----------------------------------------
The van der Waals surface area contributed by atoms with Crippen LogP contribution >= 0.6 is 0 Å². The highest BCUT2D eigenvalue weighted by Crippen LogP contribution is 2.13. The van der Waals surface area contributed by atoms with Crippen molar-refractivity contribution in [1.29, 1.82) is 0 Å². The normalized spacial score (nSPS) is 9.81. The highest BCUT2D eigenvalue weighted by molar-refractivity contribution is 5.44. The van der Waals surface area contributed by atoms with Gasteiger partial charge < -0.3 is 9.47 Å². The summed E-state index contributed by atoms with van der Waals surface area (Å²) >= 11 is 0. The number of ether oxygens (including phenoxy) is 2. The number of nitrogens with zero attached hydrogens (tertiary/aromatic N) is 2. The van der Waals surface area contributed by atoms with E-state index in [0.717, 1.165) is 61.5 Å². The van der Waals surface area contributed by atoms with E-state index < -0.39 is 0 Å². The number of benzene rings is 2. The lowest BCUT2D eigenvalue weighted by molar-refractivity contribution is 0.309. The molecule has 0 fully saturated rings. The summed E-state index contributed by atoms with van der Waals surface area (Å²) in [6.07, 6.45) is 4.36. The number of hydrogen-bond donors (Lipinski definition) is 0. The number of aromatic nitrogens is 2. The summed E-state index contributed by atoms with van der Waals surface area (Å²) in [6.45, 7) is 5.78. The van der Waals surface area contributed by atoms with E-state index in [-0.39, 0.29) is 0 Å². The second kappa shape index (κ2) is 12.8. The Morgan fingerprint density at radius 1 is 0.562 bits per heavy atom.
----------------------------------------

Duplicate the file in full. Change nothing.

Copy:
The van der Waals surface area contributed by atoms with Crippen LogP contribution >= 0.6 is 0 Å². The highest BCUT2D eigenvalue weighted by Crippen LogP contribution is 2.13. The van der Waals surface area contributed by atoms with Crippen molar-refractivity contribution in [1.29, 1.82) is 0 Å². The normalized spacial score (nSPS) is 9.81. The highest BCUT2D eigenvalue weighted by molar-refractivity contribution is 5.44. The van der Waals surface area contributed by atoms with Gasteiger partial charge < -0.3 is 9.47 Å². The summed E-state index contributed by atoms with van der Waals surface area (Å²) >= 11 is 0. The number of ether oxygens (including phenoxy) is 2. The number of nitrogens with zero attached hydrogens (tertiary/aromatic N) is 2. The van der Waals surface area contributed by atoms with E-state index in [0.717, 1.165) is 61.5 Å². The van der Waals surface area contributed by atoms with E-state index < -0.39 is 0 Å². The number of benzene rings is 2. The lowest BCUT2D eigenvalue weighted by molar-refractivity contribution is 0.309. The molecule has 0 fully saturated rings. The summed E-state index contributed by atoms with van der Waals surface area (Å²) in [6.07, 6.45) is 4.36. The number of hydrogen-bond donors (Lipinski definition) is 0. The number of aromatic nitrogens is 2. The summed E-state index contributed by atoms with van der Waals surface area (Å²) in [6.45, 7) is 5.78. The van der Waals surface area contributed by atoms with E-state index in [-0.39, 0.29) is 0 Å². The second kappa shape index (κ2) is 12.8. The Morgan fingerprint density at radius 1 is 0.562 bits per heavy atom.